James Blake has opened up about his mental health struggles in a powerful essay.
The musician detailed his inner turmoil in It’s Not Ok To Feel Blue (And Other Lies) – a collection of writing about mental health curated by Scarlett Curtis.
In the piece, the star contrasts his “happy childhood” alongside good parents, with his experience of never being subjected to oppression at the level of minorities or the LGBTQ community, observing: “Life for people like me is undoubtedly the easiest of any group.”
“But my privilege didn’t make me want to stick around, and it makes me feel even more embarrassed for having let myself go,” the King’s Dead star continued.
However, he said his girlfriend Jameela Jamil – who also recently opened up about her past suicide attempt in a heartfelt post in honour of World Mental Health Day – “verbally slapped some sense into him”, adding: “It does not help anybody, least of all oneself, to compare pain.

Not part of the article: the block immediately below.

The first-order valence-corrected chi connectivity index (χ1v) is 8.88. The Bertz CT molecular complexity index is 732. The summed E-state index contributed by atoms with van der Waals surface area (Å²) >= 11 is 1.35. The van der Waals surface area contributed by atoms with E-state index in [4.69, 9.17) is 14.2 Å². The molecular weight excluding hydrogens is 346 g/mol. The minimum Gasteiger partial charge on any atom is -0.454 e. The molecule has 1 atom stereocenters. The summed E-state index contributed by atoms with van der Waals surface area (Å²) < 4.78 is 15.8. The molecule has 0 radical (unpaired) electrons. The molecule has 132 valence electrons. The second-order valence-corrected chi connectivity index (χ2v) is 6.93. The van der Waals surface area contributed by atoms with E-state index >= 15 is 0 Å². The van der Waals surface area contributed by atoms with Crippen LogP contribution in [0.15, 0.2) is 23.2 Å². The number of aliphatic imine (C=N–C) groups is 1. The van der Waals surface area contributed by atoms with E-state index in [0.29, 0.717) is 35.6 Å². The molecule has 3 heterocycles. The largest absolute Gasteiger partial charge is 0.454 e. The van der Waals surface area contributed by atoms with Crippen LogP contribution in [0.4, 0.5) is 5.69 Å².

“I can only imagine how frustrating it was for this Pakistani woman to watch me – with all my advantages in life – self-sabotage and complain like I have,” he added of The Good Place actress’ experiences of discrimination.
He went on to explain how his rise to fame didn’t help his mental health battles, musing: “My persecution complex turned into a self-serving narcissism, and my obsession with proving my worth to people who’d underestimated me was now being rewarded financially.”
Despite sharing his self proclaimed guilt, James conceded his feelings were valid, concluding: “I don’t want the shame around depression and anxiety in privileged people to become worse any more than I want it for the marginalised.
“Without addressing that pain we end up with more cis-gendered white male egomaniacs who bleed their s**t on to everybody (and some of them will write albums about it).”